Microsoft has added some major improvements to Office and changed how Outlook organizes emails for end users.
Outlook users can expect two changes: a modification as to how users add email addresses to message threads called “@mentions” and a Clutter de-cluttering feature known as “Focused Inbox.”
The De-Cluttering of Clutter
Microsoft will be doing away with Clutter’s email organization feature by replacing it with the Focused Inbox, which is currently used by Android and iOS Outlook clients. Focused takes a bit of a different approach when it comes to sorting through emails as compared to Clutter: Focused uses a tab-based system made up of “Focused” and “Other” tabs. Low-priority emails get shifted under the Other tab, whereas in Clutter, they end up in a totally separate Clutter folder.
Clutter was a bit problematic for some organizations, especially for individuals who had complex email inbox rules already in place. For many businesses, the total disappearance of an email into a completely separate folder meant major communication issues. In at least one case, admins had to completely reconfigure Clutter after an official company-wide email was redirected into the wrong folder for about half of the employees.
Focused Inbox started arriving for Outlook.com users in mid-summer 2016. It will be available in September for Office 365 “First Release” program participants.
IT pros will have additional controls over Focused Inbox, namely the ability to manage the roll-out of Focused for users with PowerShell controls.
The New Outlook @mentions Feature
The @mentions feature is a Twitter-like tagging option that allows users to add email addresses to a discussion. Users simply enter the @ symbol into the address box, and a list of names will pop up, from which the users can choose recipients.
The @mentions feature is available for Outlook on the Web and Outlook Web App users, and it will be available soon for iOS, Android and Windows 10 Mobile Outlook users.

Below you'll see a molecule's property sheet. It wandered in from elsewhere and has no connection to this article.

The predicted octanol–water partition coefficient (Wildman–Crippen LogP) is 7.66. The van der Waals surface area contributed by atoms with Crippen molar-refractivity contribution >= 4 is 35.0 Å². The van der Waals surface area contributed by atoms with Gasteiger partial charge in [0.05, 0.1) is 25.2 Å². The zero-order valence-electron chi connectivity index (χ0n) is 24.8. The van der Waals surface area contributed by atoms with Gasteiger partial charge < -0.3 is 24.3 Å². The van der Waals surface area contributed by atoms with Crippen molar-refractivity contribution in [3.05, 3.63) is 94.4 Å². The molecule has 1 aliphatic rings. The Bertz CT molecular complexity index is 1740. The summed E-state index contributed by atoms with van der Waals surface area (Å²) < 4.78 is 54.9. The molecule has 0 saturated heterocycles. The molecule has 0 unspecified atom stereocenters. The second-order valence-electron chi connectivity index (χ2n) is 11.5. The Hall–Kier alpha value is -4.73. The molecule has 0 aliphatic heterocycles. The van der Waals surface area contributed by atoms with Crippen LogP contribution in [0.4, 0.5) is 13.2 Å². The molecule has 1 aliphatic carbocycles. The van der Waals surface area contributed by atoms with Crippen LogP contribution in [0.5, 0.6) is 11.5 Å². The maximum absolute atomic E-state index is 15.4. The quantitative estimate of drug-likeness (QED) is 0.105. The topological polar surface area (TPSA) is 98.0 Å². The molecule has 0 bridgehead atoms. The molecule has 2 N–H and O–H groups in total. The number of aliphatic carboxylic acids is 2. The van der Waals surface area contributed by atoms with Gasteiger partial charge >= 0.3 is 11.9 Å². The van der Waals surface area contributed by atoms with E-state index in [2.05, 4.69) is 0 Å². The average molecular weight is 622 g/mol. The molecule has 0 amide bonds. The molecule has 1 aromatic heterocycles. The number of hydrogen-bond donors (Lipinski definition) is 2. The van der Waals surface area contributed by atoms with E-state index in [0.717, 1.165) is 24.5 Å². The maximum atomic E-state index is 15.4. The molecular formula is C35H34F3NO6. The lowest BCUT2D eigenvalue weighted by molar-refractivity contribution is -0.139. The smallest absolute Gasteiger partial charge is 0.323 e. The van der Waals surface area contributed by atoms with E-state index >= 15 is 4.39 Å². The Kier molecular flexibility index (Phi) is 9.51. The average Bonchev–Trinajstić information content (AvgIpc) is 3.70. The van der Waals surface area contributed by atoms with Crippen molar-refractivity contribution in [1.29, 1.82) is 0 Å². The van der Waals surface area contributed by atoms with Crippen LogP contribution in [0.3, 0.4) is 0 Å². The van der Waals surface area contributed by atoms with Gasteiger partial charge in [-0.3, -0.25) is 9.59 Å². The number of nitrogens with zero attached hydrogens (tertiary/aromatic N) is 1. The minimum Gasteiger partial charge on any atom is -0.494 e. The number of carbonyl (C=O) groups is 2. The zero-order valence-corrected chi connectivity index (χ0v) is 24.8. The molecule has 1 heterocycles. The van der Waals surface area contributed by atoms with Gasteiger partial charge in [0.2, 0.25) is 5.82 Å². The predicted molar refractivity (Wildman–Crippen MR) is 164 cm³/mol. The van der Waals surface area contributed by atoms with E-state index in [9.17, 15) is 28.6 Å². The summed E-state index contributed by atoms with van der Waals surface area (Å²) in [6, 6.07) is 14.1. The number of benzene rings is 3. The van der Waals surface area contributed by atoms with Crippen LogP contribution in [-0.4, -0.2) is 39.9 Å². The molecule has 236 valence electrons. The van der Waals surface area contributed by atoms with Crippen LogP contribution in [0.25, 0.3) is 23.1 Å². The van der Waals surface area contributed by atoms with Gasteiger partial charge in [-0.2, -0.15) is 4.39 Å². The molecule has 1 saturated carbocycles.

The @mentions feature will be available regardless of the type of mailbox or email service a user employs in Outlook. The recipient notification that indicates in blue which users have been added to a thread will first make an appearance in Outlook.com and Office 365, and it will later be available on Yahoo and Gmail.
Office 365 Application Improvements
For many users, the biggest productivity improvements will be seen in the new Word and PowerPoint features.
In Word, Microsoft is integrating a more sophisticated writing improvement interface. For example, a new Editor with “advanced proofing and editing services” will make its debut this fall. There will be new visual indicators in Word to illustrate when spell checker notices questionable text in a document, and potential grammar issues will be noted in blue. Style elements will be highlighted with a gold dotted line. In addition to the flagging system, tips will indicate why certain text might not be appropriate or grammatically correct.
Word’s new Researcher citation tool will prove useful for those who undertake heavy citation-laden research projects; according to Microsoft, a properly formatted citation will be added in just one click. The Bing Knowledge Graph will pull content from the Web from sources such as national science databases, encyclopedias and other authorities. Currently, the Researcher capability is available for users of Office 365 who are subscribed to Word 2016 on their Windows desktops.
A new slide navigation tool called “Zoom” will create a “Summary Zoom” for presentations, complete with dedicated sections. A Slide Zoom will be available when users want to create a presentation with just a few select slides. The presenter can use the “Zoom” feature to manipulate the app to enable more holistic presentations for audiences. Zooms is still in its test stages, and it is certified for use only to Office Insiders using PowerPoint 2016 on Windows desktops.
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